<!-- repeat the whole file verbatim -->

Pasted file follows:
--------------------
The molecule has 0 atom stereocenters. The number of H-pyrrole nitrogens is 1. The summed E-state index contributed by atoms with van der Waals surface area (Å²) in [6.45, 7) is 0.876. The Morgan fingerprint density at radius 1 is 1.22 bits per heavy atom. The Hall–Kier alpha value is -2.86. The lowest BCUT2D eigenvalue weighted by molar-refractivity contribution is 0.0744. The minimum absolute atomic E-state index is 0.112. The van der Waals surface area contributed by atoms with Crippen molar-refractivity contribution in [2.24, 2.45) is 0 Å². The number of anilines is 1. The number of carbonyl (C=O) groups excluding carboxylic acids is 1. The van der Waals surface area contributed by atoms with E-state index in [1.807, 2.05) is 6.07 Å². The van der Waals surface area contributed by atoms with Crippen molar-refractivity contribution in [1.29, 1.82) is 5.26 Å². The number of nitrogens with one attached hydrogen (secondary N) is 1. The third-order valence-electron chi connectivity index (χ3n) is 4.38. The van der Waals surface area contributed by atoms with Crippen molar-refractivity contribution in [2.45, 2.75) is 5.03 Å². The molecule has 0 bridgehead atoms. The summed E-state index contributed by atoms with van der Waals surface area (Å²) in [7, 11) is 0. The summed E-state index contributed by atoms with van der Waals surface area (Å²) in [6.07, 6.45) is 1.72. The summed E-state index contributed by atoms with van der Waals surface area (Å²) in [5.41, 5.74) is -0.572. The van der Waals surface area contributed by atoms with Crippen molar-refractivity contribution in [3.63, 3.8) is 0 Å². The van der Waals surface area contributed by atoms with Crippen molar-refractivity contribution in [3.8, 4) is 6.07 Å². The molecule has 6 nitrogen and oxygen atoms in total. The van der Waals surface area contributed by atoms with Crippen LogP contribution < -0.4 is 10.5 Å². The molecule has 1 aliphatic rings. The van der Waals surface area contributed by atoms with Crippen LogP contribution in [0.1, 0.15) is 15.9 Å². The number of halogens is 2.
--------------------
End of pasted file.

The molecule has 0 atom stereocenters. The number of H-pyrrole nitrogens is 1. The summed E-state index contributed by atoms with van der Waals surface area (Å²) in [6.45, 7) is 0.876. The Morgan fingerprint density at radius 1 is 1.22 bits per heavy atom. The Hall–Kier alpha value is -2.86. The lowest BCUT2D eigenvalue weighted by molar-refractivity contribution is 0.0744. The minimum absolute atomic E-state index is 0.112. The van der Waals surface area contributed by atoms with Crippen molar-refractivity contribution in [2.24, 2.45) is 0 Å². The number of anilines is 1. The number of carbonyl (C=O) groups excluding carboxylic acids is 1. The van der Waals surface area contributed by atoms with E-state index in [1.807, 2.05) is 6.07 Å². The van der Waals surface area contributed by atoms with Crippen molar-refractivity contribution in [1.29, 1.82) is 5.26 Å². The number of nitrogens with one attached hydrogen (secondary N) is 1. The third-order valence-electron chi connectivity index (χ3n) is 4.38. The van der Waals surface area contributed by atoms with Crippen molar-refractivity contribution in [2.45, 2.75) is 5.03 Å². The molecule has 0 bridgehead atoms. The summed E-state index contributed by atoms with van der Waals surface area (Å²) in [7, 11) is 0. The summed E-state index contributed by atoms with van der Waals surface area (Å²) in [6.07, 6.45) is 1.72. The summed E-state index contributed by atoms with van der Waals surface area (Å²) in [5.41, 5.74) is -0.572. The van der Waals surface area contributed by atoms with Crippen molar-refractivity contribution in [3.63, 3.8) is 0 Å². The van der Waals surface area contributed by atoms with Crippen molar-refractivity contribution in [3.8, 4) is 6.07 Å². The molecule has 6 nitrogen and oxygen atoms in total. The van der Waals surface area contributed by atoms with Crippen LogP contribution < -0.4 is 10.5 Å². The molecule has 1 aliphatic rings. The van der Waals surface area contributed by atoms with Crippen LogP contribution in [0.1, 0.15) is 15.9 Å². The number of halogens is 2.